Women's Role in Marriage

1327 Words6 Pages
The roles of women have changed drastically throughout the years. Historically the expected role of the woman in the family was to a take care of the needs within the home, which included providing care for the children, doing chores, and making goods. During these times women were required to be subservient to their husbands and had little say in the matters outside of the home or outside her “place.” During the 1800s women were essentially the possession of their spouse, they were not allowed to keeps their earnings, inheritance, nor their freedom. Once married, often very young, the woman became one with her husband and followed his rules within and outside of the home. Similar to the present, there were levels of class, however,…show more content…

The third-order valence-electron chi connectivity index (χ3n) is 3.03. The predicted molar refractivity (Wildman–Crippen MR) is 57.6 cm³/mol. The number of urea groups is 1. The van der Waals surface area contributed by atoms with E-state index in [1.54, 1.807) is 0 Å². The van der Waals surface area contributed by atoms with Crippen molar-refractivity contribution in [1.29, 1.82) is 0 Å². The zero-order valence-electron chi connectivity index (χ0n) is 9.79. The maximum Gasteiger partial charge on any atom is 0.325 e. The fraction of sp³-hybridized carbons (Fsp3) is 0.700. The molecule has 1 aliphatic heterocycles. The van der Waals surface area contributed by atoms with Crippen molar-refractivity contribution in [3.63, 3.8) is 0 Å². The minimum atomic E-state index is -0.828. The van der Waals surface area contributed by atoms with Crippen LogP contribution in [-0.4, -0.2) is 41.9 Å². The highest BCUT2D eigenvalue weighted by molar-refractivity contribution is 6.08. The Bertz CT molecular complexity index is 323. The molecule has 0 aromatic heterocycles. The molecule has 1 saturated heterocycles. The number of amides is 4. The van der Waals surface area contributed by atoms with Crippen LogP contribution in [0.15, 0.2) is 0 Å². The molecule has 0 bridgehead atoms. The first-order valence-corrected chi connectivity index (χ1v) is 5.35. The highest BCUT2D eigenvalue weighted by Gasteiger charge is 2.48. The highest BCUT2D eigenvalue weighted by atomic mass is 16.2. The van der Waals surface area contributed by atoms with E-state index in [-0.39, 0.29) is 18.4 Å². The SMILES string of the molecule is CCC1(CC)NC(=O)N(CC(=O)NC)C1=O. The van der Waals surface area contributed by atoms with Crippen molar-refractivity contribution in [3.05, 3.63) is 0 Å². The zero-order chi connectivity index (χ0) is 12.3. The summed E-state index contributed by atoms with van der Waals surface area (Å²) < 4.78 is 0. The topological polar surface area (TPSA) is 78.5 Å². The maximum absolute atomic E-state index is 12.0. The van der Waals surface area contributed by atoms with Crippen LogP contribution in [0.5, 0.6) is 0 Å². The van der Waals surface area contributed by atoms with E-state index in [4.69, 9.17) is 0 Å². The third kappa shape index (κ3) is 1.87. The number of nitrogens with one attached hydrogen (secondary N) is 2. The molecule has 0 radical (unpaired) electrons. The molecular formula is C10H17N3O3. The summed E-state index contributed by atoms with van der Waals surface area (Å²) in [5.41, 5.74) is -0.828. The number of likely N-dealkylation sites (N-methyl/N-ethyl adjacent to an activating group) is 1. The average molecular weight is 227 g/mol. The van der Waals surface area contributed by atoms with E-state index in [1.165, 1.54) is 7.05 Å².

Women have continued to progress throughout the years, becoming an almost equal counterpart to men in the work force and in politics. The women of the twenty-first century are a model of which those in the 1800s aspired to be. Having gained such freedom, the woman’s place in the home and marriage no longer requires her to do anything, ultimately the woman has a choice in what she does. Unlike women of the 1800s, who were trapped in their marriage by law, women of the twenty-first century have the option of divorce, prenuptial agreements, and alimony, a great development from the earlier. In “The Story of an Hour,” Mrs. Mallard struggled with the idea of having loved her husband, Chopin writes, “And yet she had love him—sometimes. Often she had not. What did it matter! What could love, the unsolved mystery, count for in the face of this possession of self-assertion which she suddenly recognized as the strongest impulse of her being” (116, Paragraph 15). Marriages of the nineteenth century were mainly social agreements, an article on women in the nineteenth century expounded on their marriages stating, “Young girls were often married by the age of 13 or 14 and if women weren’t married by the age of 25.” The marriages during this time were more for economical convenience rather than actual romance. In these marriages the husband could do as he pleased with no legal consequences other than for murder of their wife. The women provided care for the children of the home and
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